As Paris Fashion Week for men now ‘fin’, marking the end of a season of menswear shows, we at SPICE run-down our favourite collections from the French runways.
Here’s our edit of 10 of the best Paris-showcased collections, including a look at Givenchy, Hermes and Paul Smith’s version of next season…
Walter Van Beirendonck
Walter Van Beirendonck’s collection, interestingly titled “Crossed Crocodiles Growl,” (which refers to the way some parts of Africa unite to tackle issues of diversity) was not just full of colour, but messages to the fashion community – “Stop Racism Now” being the obvious one, penned upon several of his model’s feather headdresses and walked down the catwalk. “It’s a problem everywhere, in Russia particularly,” the designer told Style.com. For his show in Paris, pin striped blazers mimicked bullet-proof vests and as well as fun prints, fur and crazy rainbow shades, there were helmets – an indication that Beirendonck’s statements for next season will not be going in a quiet fashion.
With couture being familiar ground at Valentino, the fashion house extends its territory to menswear, with their collection for Paris designed to showcase the possibilities that await its customers. Personalised details like monogrammed kicks, plus finer details that only the wearer would know or perhaps appreciate (a personal touch here, a tailored-to-your-body finish at every inch), speak of how A/W’14 could be to every man his own. Crafted for the show were patchwork cashmere coats – yours to keep if you want, or yours to adjust alongside Valentino’s designers. Couture “is the DNA of our brand,” said Pierpaolo Piccioli of he and Maria Grazia Chiuri’s work, and – if you’ve seen the coats for yourself – will surely be part of the DNA of your wardrobe, soon.
Loaded with “icons of consumption” and underlying references to “the indoctrination of the man”, Raf Simon’s collection in collaboration with friend and artist Sterling Ruby, lead Simons-esque silhouettes drenched in Ruby’s art down the runway. Bleach-washed wears pointed to the punk-era which has long inspired both creatives, and will now punctuate your fall wardrobe alongside brightly coloured coats and skinny, skinny jeans.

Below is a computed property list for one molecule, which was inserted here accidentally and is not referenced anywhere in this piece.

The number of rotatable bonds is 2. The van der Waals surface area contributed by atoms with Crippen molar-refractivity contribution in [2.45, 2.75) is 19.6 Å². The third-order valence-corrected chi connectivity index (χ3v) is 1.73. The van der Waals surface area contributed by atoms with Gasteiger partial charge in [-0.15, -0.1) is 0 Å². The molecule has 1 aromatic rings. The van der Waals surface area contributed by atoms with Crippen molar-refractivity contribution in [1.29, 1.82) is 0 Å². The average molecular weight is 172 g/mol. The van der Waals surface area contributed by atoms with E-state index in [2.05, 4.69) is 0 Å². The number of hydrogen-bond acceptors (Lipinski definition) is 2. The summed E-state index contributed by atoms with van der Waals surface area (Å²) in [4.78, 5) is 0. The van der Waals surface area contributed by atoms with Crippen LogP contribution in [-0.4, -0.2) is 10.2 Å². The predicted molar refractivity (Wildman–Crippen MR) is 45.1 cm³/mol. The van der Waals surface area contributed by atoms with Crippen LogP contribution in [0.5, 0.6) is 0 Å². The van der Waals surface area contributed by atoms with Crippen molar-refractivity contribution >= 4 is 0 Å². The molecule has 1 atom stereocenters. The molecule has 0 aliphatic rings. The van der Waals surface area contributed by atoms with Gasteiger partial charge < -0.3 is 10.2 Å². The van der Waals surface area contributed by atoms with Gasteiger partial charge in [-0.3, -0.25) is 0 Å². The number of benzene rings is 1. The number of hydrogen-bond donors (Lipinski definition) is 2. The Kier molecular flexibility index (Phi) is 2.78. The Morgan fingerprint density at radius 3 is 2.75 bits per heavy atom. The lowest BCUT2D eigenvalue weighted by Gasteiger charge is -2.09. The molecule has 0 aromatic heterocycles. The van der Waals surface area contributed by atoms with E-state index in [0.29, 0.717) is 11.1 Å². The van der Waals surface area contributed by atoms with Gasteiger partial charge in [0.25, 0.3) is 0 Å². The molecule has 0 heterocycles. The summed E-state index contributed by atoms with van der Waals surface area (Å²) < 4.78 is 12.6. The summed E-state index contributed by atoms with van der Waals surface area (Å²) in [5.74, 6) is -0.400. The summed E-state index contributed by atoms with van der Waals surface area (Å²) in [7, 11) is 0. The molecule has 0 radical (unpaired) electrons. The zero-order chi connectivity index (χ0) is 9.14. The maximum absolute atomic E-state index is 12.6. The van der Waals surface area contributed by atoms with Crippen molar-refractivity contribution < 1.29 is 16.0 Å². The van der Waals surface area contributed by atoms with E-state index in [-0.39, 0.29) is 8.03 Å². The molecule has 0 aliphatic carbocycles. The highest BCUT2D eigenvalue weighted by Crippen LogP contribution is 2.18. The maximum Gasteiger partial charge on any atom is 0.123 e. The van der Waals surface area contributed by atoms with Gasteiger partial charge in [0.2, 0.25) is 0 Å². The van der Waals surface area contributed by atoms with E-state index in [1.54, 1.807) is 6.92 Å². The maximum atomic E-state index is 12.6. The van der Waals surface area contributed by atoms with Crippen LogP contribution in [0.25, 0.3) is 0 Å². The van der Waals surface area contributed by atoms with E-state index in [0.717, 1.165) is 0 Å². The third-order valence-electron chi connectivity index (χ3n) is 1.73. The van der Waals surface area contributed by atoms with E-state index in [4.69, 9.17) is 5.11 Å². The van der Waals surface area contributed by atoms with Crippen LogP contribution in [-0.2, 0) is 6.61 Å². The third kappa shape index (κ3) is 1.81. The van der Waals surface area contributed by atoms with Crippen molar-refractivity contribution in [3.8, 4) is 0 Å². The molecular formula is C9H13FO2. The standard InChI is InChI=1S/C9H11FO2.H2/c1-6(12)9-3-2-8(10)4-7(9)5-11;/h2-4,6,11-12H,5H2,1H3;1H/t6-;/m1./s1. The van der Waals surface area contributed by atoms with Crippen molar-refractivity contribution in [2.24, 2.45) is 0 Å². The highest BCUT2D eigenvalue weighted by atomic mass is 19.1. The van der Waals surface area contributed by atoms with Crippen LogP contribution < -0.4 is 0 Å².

Yusuke Takahashi’s menswear collection for Issey Miyake, “a rainbow” inspired by nature, went from calm, neat suits, to galactic-fused prints in all colours of the spectrum. And there was everything from suits to sporty separates to enjoy for fall – in mirror-prints and metallic, too.
Shrouding model’s faces in nets (just as gents in the ‘20s slept to ‘preserve their look’, apparently) Riccardo Tisci presented his A/W’14 menswear collection for Givenchy – a sports-fused meets Bauhaus approach to dressing that we’re sure all will work hard to replicate, come fall. Basket ball court lines paved a pattern across shirts and trousers, working up to over-sized netted tops and wide leg pants; a perfect play on functionality and directional creativity.
At Kenzo, Humberto Leon and Carol Lim said goodbye to the tigers and evil eyes that are now synonymous with the brand – instead looking to the Pacific Northwest are of Berkeley, US for inspiration. Walking high waist trousers and crop jumpers alongside coats that bore landscapes, punched out in neon, a classic Americana feel ripped through their ideas for fall and should echo in your next season ensembles.
A distinctly urban collection came to the catwalk at Hermes, all drench-dyed in colour (greens, greys) to the point it looked black. “These are clothes for traveling in the city,” said Véronique Nichanian of her work, which would be an accurate description of these clear investment pieces, if you’re the type to purchase things of finery to amble about town in. If that’s the case, you’d be as overly rich of pocket as the pieces are of colour – and just as well off in style, too.
Alber Elbaz and Lucas Ossendrijver were inspired by a word – ‘digital’ – to create their fall Lanvin collection. Made of linear prints and boldly hued narrow suits (for wearing with two-tone brogues or bright trainers, as you please), the line up also included a coat of every kind: biker, trench, bomber… You choose.
With a show that used black models exclusively, Umit Benen’s fall collection put wide leg baller suits with big ‘B’ motifs alongside boyish favourites like easy denim, check print and sneakers. Inspired by baseball and in autumnal shades of orange, brown and red, plus wintery creams and beige, there wasn’t a piece that would put you too far out of your comfort zone, with the type of wears most men like to walk around in subtly re-imagined for 2014, but put together in ways you’d perhaps not thought to try. Do give the white socks a go and don’t forget to “say no to racism”, as the designer implored at the end of his show – if not for humanity’s sake, then “for the love of the game”.
British, print-loving designer Paul Smith was thinking of rock icon Jim Morrison (of The Doors) when designing his latest collection, which includes flamingo and palm tree motifs on sweatshirts (hailing to Morrison’s ‘California years’) and loungey wide legs, relaxed coats and customised rug print, adapted to include musical markings. A particular favourite is the patterned red coat that makes a statement while looking a little like a slumber-ish house robe – a silhouette that’s become a real symbol of next season’s menswear.
Image source: Style.com